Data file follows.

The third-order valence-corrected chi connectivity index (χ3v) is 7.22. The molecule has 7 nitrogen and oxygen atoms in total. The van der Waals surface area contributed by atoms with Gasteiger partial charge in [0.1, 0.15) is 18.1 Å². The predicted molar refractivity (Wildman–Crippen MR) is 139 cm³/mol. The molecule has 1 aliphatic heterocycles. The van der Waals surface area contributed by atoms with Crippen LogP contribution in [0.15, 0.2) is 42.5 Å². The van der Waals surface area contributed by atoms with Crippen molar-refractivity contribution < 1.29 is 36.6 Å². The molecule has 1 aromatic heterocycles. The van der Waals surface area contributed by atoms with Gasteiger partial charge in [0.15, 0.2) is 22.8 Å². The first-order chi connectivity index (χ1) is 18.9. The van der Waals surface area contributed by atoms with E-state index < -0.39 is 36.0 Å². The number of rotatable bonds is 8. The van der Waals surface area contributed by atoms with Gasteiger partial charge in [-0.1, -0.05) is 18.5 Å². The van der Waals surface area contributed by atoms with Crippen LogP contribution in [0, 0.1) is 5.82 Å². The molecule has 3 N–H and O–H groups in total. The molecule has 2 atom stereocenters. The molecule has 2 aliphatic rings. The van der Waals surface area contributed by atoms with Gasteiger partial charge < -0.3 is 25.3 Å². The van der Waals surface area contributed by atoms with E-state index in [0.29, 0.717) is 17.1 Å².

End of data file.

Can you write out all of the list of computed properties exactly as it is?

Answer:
The third-order valence-corrected chi connectivity index (χ3v) is 7.22. The molecule has 7 nitrogen and oxygen atoms in total. The van der Waals surface area contributed by atoms with Gasteiger partial charge in [0.1, 0.15) is 18.1 Å². The predicted molar refractivity (Wildman–Crippen MR) is 139 cm³/mol. The molecule has 1 aliphatic heterocycles. The van der Waals surface area contributed by atoms with Crippen LogP contribution in [0.15, 0.2) is 42.5 Å². The van der Waals surface area contributed by atoms with Crippen molar-refractivity contribution < 1.29 is 36.6 Å². The molecule has 1 aromatic heterocycles. The van der Waals surface area contributed by atoms with Gasteiger partial charge in [0.15, 0.2) is 22.8 Å². The first-order chi connectivity index (χ1) is 18.9. The van der Waals surface area contributed by atoms with E-state index < -0.39 is 36.0 Å². The number of rotatable bonds is 8. The van der Waals surface area contributed by atoms with Gasteiger partial charge in [-0.1, -0.05) is 18.5 Å². The van der Waals surface area contributed by atoms with Crippen LogP contribution in [0, 0.1) is 5.82 Å². The molecule has 3 N–H and O–H groups in total. The molecule has 2 atom stereocenters. The molecule has 2 aliphatic rings. The van der Waals surface area contributed by atoms with Gasteiger partial charge < -0.3 is 25.3 Å². The van der Waals surface area contributed by atoms with E-state index in [0.29, 0.717) is 17.1 Å².